The Massachusetts Board of Elementary and Secondary Education

Preliminary Information on Automated Test Scoring

Members of the Board of Elementary and Secondary Education
Jeffrey C. Riley, Commissioner
May 11, 2018

At the May 22 Board meeting, I will present preliminary information on our initial investigations into the use of computers to help score English Language Arts essays on the next-generation MCAS tests. The use of automated scoring is under consideration for several reasons, especially the potential to report test results to students, their parents, and schools more quickly than at present. Over time, there is also the potential to achieve significant cost savings.

Since the beginning of the MCAS program, student responses to multiple-choice questions have been scored electronically, while open-ended questions have been scored by qualified, trained, and monitored human scorers in scoring centers. The scorers read hundreds of student responses and assign scores based on rubrics and student exemplars. This model is still in place for all of our MCAS tests.

A number of states and other testing programs have begun to adopt automated scoring systems, usually called engines, which allow computers to assign scores to essays after being calibrated appropriately for each test item based on thousands of sample responses that have previously been scored by human scorers. Like many other technologies, automated scoring engines have become increasingly reliable and refined, particularly over the last several years. The engines appear to offer advantages for large-scale assessment programs, including the ability to score quickly, to apply the same algorithm consistently, and to employ sophisticated routing techniques. For example, the engines can identify essays that are "difficult" to score — such as responses at the borders of score points and extremely high or low scoring papers — and automatically route those responses to expert human scorers. The engines can also be employed in a number of ways — as a back-up scoring mechanism, as a first score that is reread by a human, or as a score for only certain parts or characteristics of responses (spelling or grammar, for example).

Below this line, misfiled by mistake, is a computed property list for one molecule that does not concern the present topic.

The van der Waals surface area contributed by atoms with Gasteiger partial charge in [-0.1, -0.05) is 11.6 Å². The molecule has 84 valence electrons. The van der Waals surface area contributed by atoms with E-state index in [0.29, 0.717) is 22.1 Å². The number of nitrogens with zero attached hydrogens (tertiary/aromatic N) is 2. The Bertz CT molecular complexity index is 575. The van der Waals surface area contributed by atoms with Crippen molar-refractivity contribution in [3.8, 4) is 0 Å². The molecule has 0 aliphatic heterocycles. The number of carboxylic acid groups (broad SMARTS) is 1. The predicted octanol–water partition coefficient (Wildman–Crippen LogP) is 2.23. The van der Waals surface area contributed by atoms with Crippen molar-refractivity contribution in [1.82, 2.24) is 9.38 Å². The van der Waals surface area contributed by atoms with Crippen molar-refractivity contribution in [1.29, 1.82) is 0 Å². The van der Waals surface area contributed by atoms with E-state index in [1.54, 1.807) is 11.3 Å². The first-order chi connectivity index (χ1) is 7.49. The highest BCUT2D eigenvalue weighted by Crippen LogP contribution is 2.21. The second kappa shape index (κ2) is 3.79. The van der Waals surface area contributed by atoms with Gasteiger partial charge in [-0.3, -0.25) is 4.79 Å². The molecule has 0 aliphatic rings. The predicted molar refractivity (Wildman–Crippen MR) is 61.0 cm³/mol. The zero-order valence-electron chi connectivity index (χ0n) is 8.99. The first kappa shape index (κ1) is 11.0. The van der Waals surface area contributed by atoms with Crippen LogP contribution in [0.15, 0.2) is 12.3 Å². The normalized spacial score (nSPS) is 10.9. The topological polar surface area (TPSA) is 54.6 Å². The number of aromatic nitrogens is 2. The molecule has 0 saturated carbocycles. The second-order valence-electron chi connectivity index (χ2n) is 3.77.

It is critical to ensure that all parts of our testing program are as accurate, cost effective, and beneficial to students, parents, and educators as possible, and that procedures are standardized to minimize variability. Although MCAS scorers undergo rigorous training and monitoring procedures to ensure valid scoring, further research may show that computer-assisted scoring can enhance the reliability of our scoring.

Over the next several years, we will continue to conduct analyses, engage in discussions with our technical advisors, and seek guidance from stakeholders throughout the Commonwealth. I will keep you informed as we move forward with our research into automated scoring and its potential uses for the MCAS program.

At the meeting on May 22, we will share our current scoring procedures, some details about how automated scoring works and how it could be incorporated into those procedures, the results of some initial analyses, and some of the potential risks and challenges we have identified.

Deputy Commissioner Jeff Wulfson and Associate Commissioner Michol Stapel will join us for the discussion and answer any questions you may have.